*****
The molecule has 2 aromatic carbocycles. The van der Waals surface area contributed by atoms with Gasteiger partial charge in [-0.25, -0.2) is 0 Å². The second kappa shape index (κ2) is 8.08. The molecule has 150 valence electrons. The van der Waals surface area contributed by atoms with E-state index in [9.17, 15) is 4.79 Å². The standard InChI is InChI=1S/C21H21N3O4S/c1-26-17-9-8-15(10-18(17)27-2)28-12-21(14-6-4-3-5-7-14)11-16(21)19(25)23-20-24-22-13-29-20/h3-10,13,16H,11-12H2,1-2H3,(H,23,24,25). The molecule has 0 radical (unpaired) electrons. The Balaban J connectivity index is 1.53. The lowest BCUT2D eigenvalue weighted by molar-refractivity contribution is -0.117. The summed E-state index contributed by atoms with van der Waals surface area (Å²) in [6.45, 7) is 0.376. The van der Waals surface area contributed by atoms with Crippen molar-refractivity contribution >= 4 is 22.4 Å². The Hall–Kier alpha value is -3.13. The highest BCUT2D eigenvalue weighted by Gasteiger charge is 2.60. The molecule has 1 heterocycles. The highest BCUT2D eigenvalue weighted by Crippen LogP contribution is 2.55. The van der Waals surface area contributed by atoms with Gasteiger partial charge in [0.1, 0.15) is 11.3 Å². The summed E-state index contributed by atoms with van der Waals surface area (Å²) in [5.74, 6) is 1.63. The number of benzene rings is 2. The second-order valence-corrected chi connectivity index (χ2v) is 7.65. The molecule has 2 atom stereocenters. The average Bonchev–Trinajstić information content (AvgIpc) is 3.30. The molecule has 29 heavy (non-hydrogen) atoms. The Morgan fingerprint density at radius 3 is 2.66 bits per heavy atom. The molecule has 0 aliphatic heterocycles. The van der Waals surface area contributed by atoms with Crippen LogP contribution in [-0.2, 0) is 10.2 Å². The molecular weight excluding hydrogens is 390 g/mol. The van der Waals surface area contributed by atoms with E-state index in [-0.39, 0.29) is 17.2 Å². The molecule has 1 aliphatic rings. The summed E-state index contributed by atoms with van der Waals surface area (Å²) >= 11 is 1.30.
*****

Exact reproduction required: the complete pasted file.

The molecule has 2 aromatic carbocycles. The van der Waals surface area contributed by atoms with Gasteiger partial charge in [-0.25, -0.2) is 0 Å². The second kappa shape index (κ2) is 8.08. The molecule has 150 valence electrons. The van der Waals surface area contributed by atoms with E-state index in [9.17, 15) is 4.79 Å². The standard InChI is InChI=1S/C21H21N3O4S/c1-26-17-9-8-15(10-18(17)27-2)28-12-21(14-6-4-3-5-7-14)11-16(21)19(25)23-20-24-22-13-29-20/h3-10,13,16H,11-12H2,1-2H3,(H,23,24,25). The molecule has 0 radical (unpaired) electrons. The Balaban J connectivity index is 1.53. The lowest BCUT2D eigenvalue weighted by molar-refractivity contribution is -0.117. The summed E-state index contributed by atoms with van der Waals surface area (Å²) in [6.45, 7) is 0.376. The van der Waals surface area contributed by atoms with Crippen molar-refractivity contribution >= 4 is 22.4 Å². The Hall–Kier alpha value is -3.13. The highest BCUT2D eigenvalue weighted by Gasteiger charge is 2.60. The molecule has 1 heterocycles. The highest BCUT2D eigenvalue weighted by Crippen LogP contribution is 2.55. The van der Waals surface area contributed by atoms with Gasteiger partial charge in [0.1, 0.15) is 11.3 Å². The summed E-state index contributed by atoms with van der Waals surface area (Å²) in [5.74, 6) is 1.63. The number of benzene rings is 2. The second-order valence-corrected chi connectivity index (χ2v) is 7.65. The molecule has 2 atom stereocenters. The average Bonchev–Trinajstić information content (AvgIpc) is 3.30. The molecule has 29 heavy (non-hydrogen) atoms. The Morgan fingerprint density at radius 3 is 2.66 bits per heavy atom. The molecule has 0 aliphatic heterocycles. The van der Waals surface area contributed by atoms with Crippen LogP contribution in [-0.2, 0) is 10.2 Å². The molecular weight excluding hydrogens is 390 g/mol. The van der Waals surface area contributed by atoms with E-state index in [-0.39, 0.29) is 17.2 Å². The molecule has 1 aliphatic rings. The summed E-state index contributed by atoms with van der Waals surface area (Å²) >= 11 is 1.30.